Devops is a mindset and a practice that asks a lot. Engineers must learn a two worlds of ops and dev. This encourages some good things, and needs to be tempered in order to be more realistict.
Ownership is Awesome
Devops encourages ownership of the code, the product, and the environment in production all the time. This ownership engenders a feeling of responsibility, craftsmanship of better quality code, and removes the tendency to make your problems someone else's. This ownership is wonderful.
Where ownership starts to feel overly intense is when it feels like you're out of your element, and you're all on your own -- it's your responsibility after all.
Modern Dev & Ops Fields
Our systems are becoming more and more complex.
In dev terms, gone are the days of starting a repo and writing a single app. Now your app is spread across multiple codebases. You might span languages and paradigms. You have to coordinate the implementation of these systems with a wide array of contributors and stakeholders. You have a wide array of tests to exercise and verify your code. You are focused on long-term viability of your design in its clarity and refactorability. In order to remain relevant in the marketplace, your product is always changing, as is your implementation to support it. There is a lot here.
In ops terms, gone are the days of your app sitting behind a simple webserver. Now a request will hit a load balancer and pinball across the network. A labyrinth of microservices await the request. There are many deployables, performing independent tasks, yet intertwined in larger workflows. They have central logging and monitoring requirements. They are individually tuned for scale. They are controlled through arcane infrastructure configuration. There is a lot here.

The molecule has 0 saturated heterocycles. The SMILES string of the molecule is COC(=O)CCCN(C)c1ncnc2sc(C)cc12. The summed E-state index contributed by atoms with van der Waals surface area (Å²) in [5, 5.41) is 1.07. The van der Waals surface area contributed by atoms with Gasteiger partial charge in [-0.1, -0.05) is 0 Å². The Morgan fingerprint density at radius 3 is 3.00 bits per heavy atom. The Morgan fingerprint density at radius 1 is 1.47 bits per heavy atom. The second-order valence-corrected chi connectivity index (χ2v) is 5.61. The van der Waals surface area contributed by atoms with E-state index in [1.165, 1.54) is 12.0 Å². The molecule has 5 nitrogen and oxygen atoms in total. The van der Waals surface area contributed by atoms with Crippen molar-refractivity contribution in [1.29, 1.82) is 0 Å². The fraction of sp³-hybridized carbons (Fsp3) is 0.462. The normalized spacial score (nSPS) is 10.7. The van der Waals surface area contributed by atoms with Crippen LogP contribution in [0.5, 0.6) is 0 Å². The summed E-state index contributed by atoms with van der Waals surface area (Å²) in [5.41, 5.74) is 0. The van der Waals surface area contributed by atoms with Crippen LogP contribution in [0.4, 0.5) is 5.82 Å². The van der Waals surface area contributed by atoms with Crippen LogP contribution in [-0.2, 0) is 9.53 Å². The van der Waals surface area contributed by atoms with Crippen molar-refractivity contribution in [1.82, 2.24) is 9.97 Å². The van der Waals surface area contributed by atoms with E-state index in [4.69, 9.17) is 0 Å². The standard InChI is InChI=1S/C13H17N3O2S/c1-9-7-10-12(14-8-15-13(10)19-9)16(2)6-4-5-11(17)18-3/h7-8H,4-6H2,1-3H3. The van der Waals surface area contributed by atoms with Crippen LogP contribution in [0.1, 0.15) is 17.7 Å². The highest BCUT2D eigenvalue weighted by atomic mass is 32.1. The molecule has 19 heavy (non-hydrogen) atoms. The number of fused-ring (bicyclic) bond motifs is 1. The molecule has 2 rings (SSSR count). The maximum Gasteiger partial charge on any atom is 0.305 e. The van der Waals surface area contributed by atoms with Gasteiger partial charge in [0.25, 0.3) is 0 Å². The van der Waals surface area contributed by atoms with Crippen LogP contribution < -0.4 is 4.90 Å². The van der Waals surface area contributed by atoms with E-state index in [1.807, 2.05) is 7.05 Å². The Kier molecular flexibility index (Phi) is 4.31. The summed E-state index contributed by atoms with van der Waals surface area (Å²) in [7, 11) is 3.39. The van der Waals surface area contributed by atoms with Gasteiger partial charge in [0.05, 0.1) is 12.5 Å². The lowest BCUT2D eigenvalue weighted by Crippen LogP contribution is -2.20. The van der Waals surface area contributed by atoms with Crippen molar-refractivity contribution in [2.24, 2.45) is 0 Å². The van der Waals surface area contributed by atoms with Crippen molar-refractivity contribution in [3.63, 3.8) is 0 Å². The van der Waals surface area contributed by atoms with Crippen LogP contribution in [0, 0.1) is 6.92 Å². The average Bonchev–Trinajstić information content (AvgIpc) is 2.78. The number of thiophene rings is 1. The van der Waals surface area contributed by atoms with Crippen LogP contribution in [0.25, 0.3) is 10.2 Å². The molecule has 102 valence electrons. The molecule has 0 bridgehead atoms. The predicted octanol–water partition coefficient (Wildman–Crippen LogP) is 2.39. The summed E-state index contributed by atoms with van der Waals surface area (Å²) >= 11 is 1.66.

Doing it All
To do both dev and ops requires a wide breadth of knowledge. Having considered the state of both dev & ops on the web today, they seem to require a depth of expertise. Now devops seems to be asking us to combine the fields into one. To find such an engineer that embodies the breadth and depth of both fields is rare. To train such an engineer will take time, experience, proper training, be expensive, and put a lot on her shoulders.
Making it More Realistic
As a software creator, I like to say that anything is possible. It usually comes down to how long you want to wait and pay. Perhaps you're frustrated or intimidated by a devops expectation that you know and do all of dev and ops. Perhaps you're feeling that it is possible but that the price is quite high. To mitigate this cost and to encourage realistic devops mindsets and practices, perhaps we can do a few things to help.
We can give development time and space to write quality code. So much depends on us creating stable systems so that dev time is not eaten in ongoing production runtime maintenance costs. The only way to go fast is to go well.
We can welcome specialists into our teams. These fields are deep. We shouldn't be afraid to lean on the deeper understanding of a specialist, whether she be in dev or ops. Likewise, interests are often broad, but they are sometimes focused. We can make it ok to not be interested in one side or the other. This isn't a lack of interest in the principle of responsibility -- just in going deep on expertise. We can form teams around varied strengths and not require people to cultivate interest and expertise in absolutely everything. We can ask for help.
We can provide platform level help. There are complex tasks that can be wrapped up and made more consumer ready. Procurement, build, deployment, logging, and monitoring setup all have great potential to be simplified for users.
Surely these are just a few things that could help. Let's encourage ownership through devops. Let's make devops more workable for everyone.
Have you felt the pressure to know and do all in a devops world? What are some things that you've done to keep your head above water in a sea of tools and practices in these two deep fields? What are some steps that you have made or see we could make to make the good parts of devops shine without being overwhelming?